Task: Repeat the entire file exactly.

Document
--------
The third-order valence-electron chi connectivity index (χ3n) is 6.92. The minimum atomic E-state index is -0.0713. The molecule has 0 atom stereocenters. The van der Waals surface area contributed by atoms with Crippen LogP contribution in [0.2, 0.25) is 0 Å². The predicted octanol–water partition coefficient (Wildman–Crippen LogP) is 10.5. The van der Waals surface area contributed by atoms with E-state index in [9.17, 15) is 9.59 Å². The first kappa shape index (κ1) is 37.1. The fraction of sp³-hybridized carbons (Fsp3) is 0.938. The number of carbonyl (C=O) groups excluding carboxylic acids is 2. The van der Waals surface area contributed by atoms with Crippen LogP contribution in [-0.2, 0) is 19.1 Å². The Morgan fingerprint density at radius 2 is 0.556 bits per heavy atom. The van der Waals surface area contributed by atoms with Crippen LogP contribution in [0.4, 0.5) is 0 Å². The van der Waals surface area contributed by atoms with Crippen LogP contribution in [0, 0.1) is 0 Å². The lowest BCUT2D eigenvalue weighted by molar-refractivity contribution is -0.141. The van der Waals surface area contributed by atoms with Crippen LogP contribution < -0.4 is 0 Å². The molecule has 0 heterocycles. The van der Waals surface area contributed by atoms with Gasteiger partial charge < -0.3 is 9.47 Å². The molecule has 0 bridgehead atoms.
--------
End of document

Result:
The third-order valence-electron chi connectivity index (χ3n) is 6.92. The minimum atomic E-state index is -0.0713. The molecule has 0 atom stereocenters. The van der Waals surface area contributed by atoms with Crippen LogP contribution in [0.2, 0.25) is 0 Å². The predicted octanol–water partition coefficient (Wildman–Crippen LogP) is 10.5. The van der Waals surface area contributed by atoms with E-state index in [9.17, 15) is 9.59 Å². The first kappa shape index (κ1) is 37.1. The fraction of sp³-hybridized carbons (Fsp3) is 0.938. The number of carbonyl (C=O) groups excluding carboxylic acids is 2. The van der Waals surface area contributed by atoms with Crippen LogP contribution in [-0.2, 0) is 19.1 Å². The Morgan fingerprint density at radius 2 is 0.556 bits per heavy atom. The van der Waals surface area contributed by atoms with Crippen LogP contribution in [0.4, 0.5) is 0 Å². The van der Waals surface area contributed by atoms with Crippen LogP contribution in [0, 0.1) is 0 Å². The lowest BCUT2D eigenvalue weighted by molar-refractivity contribution is -0.141. The van der Waals surface area contributed by atoms with Crippen LogP contribution < -0.4 is 0 Å². The molecule has 0 heterocycles. The van der Waals surface area contributed by atoms with Gasteiger partial charge < -0.3 is 9.47 Å². The molecule has 0 bridgehead atoms.